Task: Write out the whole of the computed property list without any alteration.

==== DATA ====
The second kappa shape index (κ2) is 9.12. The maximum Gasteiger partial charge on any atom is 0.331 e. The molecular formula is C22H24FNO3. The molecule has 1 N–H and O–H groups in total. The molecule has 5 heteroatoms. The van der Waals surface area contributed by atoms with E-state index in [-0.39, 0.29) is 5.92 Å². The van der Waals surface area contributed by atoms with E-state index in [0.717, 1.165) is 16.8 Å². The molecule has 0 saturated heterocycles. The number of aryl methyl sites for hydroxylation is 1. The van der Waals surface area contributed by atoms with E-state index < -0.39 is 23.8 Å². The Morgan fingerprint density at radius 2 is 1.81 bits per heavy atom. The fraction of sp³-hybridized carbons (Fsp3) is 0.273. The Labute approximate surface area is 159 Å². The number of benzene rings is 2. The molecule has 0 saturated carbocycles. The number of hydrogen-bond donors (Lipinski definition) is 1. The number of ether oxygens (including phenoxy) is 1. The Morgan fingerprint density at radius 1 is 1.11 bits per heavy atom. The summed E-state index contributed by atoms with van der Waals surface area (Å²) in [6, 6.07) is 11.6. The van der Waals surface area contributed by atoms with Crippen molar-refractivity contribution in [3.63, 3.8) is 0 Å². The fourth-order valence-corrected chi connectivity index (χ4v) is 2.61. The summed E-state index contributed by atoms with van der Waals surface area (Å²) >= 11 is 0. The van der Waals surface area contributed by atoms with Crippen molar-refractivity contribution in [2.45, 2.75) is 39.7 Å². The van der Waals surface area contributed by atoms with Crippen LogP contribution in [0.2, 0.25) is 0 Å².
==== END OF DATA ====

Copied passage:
The second kappa shape index (κ2) is 9.12. The maximum Gasteiger partial charge on any atom is 0.331 e. The molecular formula is C22H24FNO3. The molecule has 1 N–H and O–H groups in total. The molecule has 5 heteroatoms. The van der Waals surface area contributed by atoms with E-state index in [-0.39, 0.29) is 5.92 Å². The van der Waals surface area contributed by atoms with E-state index in [0.717, 1.165) is 16.8 Å². The molecule has 0 saturated heterocycles. The number of aryl methyl sites for hydroxylation is 1. The van der Waals surface area contributed by atoms with E-state index < -0.39 is 23.8 Å². The Morgan fingerprint density at radius 2 is 1.81 bits per heavy atom. The fraction of sp³-hybridized carbons (Fsp3) is 0.273. The Labute approximate surface area is 159 Å². The number of benzene rings is 2. The molecule has 0 saturated carbocycles. The number of hydrogen-bond donors (Lipinski definition) is 1. The number of ether oxygens (including phenoxy) is 1. The Morgan fingerprint density at radius 1 is 1.11 bits per heavy atom. The summed E-state index contributed by atoms with van der Waals surface area (Å²) in [6, 6.07) is 11.6. The van der Waals surface area contributed by atoms with Crippen molar-refractivity contribution in [3.63, 3.8) is 0 Å². The fourth-order valence-corrected chi connectivity index (χ4v) is 2.61. The summed E-state index contributed by atoms with van der Waals surface area (Å²) >= 11 is 0. The van der Waals surface area contributed by atoms with Crippen molar-refractivity contribution in [2.45, 2.75) is 39.7 Å². The van der Waals surface area contributed by atoms with Crippen LogP contribution in [0.2, 0.25) is 0 Å².